Wednesday, October 8, 2014

Walking Through the Valley

Some of the best descriptions of emotional disorders can be found in the Old Testament (which is not really very surprising).  When one reads of "a horror and a darkness" descending upon Abraham, or listens to Job groaning that "that which I have dreaded is come upon me," one feels a startling moment of sympathy with the suffering ones.  Sympathy is, after all, what makes for good literature.

Unlike Abraham or Job (nice guys, but unfortunate enough to be Jewish back when God was still bipolar), I seem to have little excuse for what seems to be an ever more crippling series of depressions.  I mean, life is pretty good -- job situation, relationship status, friendships; all seem to be far above the average in terms of the average human experience.  But it still just gets to me - the sense that there is no hope, that my life is a meaningless sham or farce, that I'm a fake and a phony destined to die unfulfilled and alone, with nothing but a retail salary, an unread blog and manuscripts, and student loan debt to my name.

Well that got heavy fast.

Anyways, it was during a night of such sleepless ponderings that I was forced to take action, and after making a melted cheese-and-chili tortilla (and following it with its sinfully delicious peanut-butter-and-honey twin), I broke out my little journal and my notepad and tried to duke it out with my "black dog" of depression the old fashioned way and remind myself of a few important truths.  Here is some of what I came up with...

Laughter, hope and love represent the greatest triumph of mankind over the cosmos.

Humans alone among all known species are capable of grasping the horrifying emptiness of the universe and the stark banality of existence; but humans alone among all species are capable of looking that darkness full in the face before filling it with beauty, companionship, love, laughter, fellowship and hope.

Part of being human is finding beauty in the darkness and hope in despair.

Life, like death, begins in the mind.  Some people are more fully alive on their death bed than the young, strong person taking care of them.  Others die many years or even decades before their body ceases to function.  True love means sharing this deeper life, and true hatred, evil, and cruelty mean withholding it.

What is real life and living?

It involves love; it involves seeing beyond the self.  It means companionship, humor, friendship, courage, honor, goodness, decency -- and all of these things for their own sake rather than for the approval of others.

Real death has nothing to do with age, and it has comparatively little to do with sickness.

True death involves fear, the end of possibilities, an utterly self-centered existence, cruelty, loneliness, grim austerity, the end of humor and the inability to laugh either at oneself or one's world -- in a word, death is despair.  The loss of hope and good spirits is true sickness and can kill.

Some of the greatest acts of kindness involve simply making another person laugh, or feel less alone for just a moment.  More lives have been saved this way than will ever be counted.

It is the capacity for this richer life and this darker death that allows humans to transcend the mundane and become more than mere animals or biological automatons.  This allows them to aspire to be gods and find glory, but it also permits them to aspire to be monsters and find everlasting shame.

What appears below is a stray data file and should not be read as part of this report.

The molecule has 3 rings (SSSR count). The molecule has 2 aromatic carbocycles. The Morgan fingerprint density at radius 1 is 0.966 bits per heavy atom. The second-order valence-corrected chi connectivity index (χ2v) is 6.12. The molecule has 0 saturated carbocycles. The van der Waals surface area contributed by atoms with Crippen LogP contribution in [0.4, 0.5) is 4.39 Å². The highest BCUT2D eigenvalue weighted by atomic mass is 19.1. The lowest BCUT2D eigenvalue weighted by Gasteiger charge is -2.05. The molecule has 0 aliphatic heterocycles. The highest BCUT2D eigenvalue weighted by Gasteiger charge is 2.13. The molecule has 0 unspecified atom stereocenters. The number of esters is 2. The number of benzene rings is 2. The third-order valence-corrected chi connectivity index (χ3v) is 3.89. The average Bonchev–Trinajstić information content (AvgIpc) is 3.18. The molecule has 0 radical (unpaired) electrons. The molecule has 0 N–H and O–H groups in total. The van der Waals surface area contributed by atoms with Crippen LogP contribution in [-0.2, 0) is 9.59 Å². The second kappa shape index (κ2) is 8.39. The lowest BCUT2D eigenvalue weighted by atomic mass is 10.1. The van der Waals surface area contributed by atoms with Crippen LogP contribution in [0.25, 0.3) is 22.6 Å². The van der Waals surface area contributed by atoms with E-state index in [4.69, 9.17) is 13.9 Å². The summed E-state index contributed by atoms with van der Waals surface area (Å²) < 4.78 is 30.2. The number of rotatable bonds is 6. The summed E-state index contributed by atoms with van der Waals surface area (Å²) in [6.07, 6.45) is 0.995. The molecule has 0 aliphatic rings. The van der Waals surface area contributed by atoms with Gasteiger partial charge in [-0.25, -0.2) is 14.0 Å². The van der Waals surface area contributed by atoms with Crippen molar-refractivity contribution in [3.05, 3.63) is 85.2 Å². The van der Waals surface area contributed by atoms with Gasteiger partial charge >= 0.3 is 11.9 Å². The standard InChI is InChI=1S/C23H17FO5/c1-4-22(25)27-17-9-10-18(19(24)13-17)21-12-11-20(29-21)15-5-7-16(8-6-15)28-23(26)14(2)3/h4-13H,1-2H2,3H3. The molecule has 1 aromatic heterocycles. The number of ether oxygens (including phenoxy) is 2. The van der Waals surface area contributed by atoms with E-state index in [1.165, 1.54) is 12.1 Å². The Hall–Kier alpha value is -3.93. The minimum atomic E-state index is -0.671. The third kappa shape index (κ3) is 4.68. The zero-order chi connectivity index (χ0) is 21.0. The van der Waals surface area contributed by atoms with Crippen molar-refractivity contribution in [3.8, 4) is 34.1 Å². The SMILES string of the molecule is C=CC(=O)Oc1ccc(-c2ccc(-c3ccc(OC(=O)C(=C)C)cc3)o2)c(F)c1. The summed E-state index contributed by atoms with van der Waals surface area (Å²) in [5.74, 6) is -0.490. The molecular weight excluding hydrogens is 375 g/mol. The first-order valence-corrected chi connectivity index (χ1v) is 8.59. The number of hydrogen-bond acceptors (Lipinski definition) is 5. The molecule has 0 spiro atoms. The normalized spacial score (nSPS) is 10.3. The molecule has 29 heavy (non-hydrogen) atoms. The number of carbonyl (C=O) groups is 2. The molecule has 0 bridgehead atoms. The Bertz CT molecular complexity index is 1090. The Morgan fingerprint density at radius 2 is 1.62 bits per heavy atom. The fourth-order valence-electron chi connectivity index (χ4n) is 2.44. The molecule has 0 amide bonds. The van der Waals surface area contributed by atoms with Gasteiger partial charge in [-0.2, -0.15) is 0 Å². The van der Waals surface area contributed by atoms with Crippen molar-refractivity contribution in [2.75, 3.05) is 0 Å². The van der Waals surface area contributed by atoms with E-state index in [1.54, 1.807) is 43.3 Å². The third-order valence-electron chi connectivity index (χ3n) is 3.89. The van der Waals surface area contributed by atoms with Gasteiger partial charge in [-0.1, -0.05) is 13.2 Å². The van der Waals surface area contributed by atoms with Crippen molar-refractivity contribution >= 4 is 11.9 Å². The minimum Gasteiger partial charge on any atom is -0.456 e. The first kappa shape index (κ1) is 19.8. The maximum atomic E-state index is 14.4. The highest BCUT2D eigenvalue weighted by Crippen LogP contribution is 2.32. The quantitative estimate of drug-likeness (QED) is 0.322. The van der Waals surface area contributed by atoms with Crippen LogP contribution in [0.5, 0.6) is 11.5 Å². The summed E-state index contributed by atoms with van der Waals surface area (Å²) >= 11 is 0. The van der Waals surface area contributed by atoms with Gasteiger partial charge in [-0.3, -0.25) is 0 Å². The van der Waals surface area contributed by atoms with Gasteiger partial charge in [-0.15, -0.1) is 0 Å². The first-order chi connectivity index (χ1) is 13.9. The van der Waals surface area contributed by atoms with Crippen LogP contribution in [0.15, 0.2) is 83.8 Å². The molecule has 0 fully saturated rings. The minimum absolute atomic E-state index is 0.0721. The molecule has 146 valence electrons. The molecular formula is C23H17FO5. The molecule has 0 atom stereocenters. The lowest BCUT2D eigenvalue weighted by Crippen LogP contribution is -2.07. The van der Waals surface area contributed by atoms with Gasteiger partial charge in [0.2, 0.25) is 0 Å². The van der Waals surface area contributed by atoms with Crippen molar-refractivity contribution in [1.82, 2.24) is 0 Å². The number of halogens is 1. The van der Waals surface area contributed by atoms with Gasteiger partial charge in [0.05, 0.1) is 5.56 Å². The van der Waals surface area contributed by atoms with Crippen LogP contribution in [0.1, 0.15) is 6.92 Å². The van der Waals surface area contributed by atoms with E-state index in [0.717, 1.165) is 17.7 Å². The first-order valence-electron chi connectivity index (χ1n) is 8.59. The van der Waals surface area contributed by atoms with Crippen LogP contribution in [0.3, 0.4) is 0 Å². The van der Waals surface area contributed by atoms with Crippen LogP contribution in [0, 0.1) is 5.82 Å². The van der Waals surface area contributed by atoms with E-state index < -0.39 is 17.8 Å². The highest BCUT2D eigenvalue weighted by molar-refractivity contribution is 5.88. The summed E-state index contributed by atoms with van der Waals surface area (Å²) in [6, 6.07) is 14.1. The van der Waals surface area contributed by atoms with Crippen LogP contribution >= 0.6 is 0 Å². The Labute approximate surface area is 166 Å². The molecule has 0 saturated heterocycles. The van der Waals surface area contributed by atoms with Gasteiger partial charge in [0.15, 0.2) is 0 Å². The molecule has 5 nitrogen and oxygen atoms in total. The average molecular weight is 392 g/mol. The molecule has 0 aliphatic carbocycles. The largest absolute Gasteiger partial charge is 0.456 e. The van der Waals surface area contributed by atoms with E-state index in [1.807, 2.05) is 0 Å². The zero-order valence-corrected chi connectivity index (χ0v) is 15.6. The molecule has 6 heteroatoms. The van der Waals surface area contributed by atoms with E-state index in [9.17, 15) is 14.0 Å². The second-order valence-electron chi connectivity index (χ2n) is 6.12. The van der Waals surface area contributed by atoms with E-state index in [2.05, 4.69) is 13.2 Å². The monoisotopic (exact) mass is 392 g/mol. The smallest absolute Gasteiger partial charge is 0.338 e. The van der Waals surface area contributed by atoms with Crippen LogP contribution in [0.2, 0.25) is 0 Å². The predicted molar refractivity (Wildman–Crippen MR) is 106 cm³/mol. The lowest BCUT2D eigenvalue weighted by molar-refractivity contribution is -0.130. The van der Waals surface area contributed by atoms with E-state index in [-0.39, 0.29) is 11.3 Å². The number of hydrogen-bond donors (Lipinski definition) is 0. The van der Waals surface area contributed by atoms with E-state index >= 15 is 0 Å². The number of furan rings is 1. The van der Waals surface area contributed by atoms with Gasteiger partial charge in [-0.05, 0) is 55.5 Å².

Good and evil might exist in the human mind alone, but this doesn't devalue them; it makes them all the more powerful and important for existing above the level of mere biological necessity.

True heroism has nothing to do with muscles and guns and the slaying of dragons.  True heroism means decency for the sake of decency in the face of all that is frightening and horrible in the world.  Being a hero means living as a human being, despite the universe.  In this one can find a full life and a good life in any place and at any time.

There's an old passage that I came across a long time ago that ties it up pretty nicely:

"The life of man is a long march through the night, surrounded by invisible foes, tortured by weariness and pain, toiling towards a goal that few can hope to reach, and where none may tarry long.  One by one, as they march, our comrades vanish from our sight, seized by the silent orders of omnipotent death.  Very brief is the time in which we can help them, in which their happiness or misery is decided.  Be it ours to shed sunshine on their path, to lighten their sorrows by the balm of sympathy, to give them the pure joy of a never-tiring affection, to strengthen failing courage, to instill faith in hours of despair.  Let us not weigh in grudging scales their merits and demerits, but let us think only of their need -- of the sorrows, the difficulties, perhaps the blindnesses, that make the misery of their lives.  Let us remember that they are fellow sufferers in the same darkness, actors in the same tragedy with ourselves.  And so, when their day is over, when their good and their evil have become eternal by the immortality of the past, be it ours to feel that, where they suffered, where they failed, no deed of ours was the cause; but wherever a spark of the divine fire was kindled in their hearts, we were ready with encouragement, with sympathy, with brave words in which high courage glowed."
--Bertrand Russell

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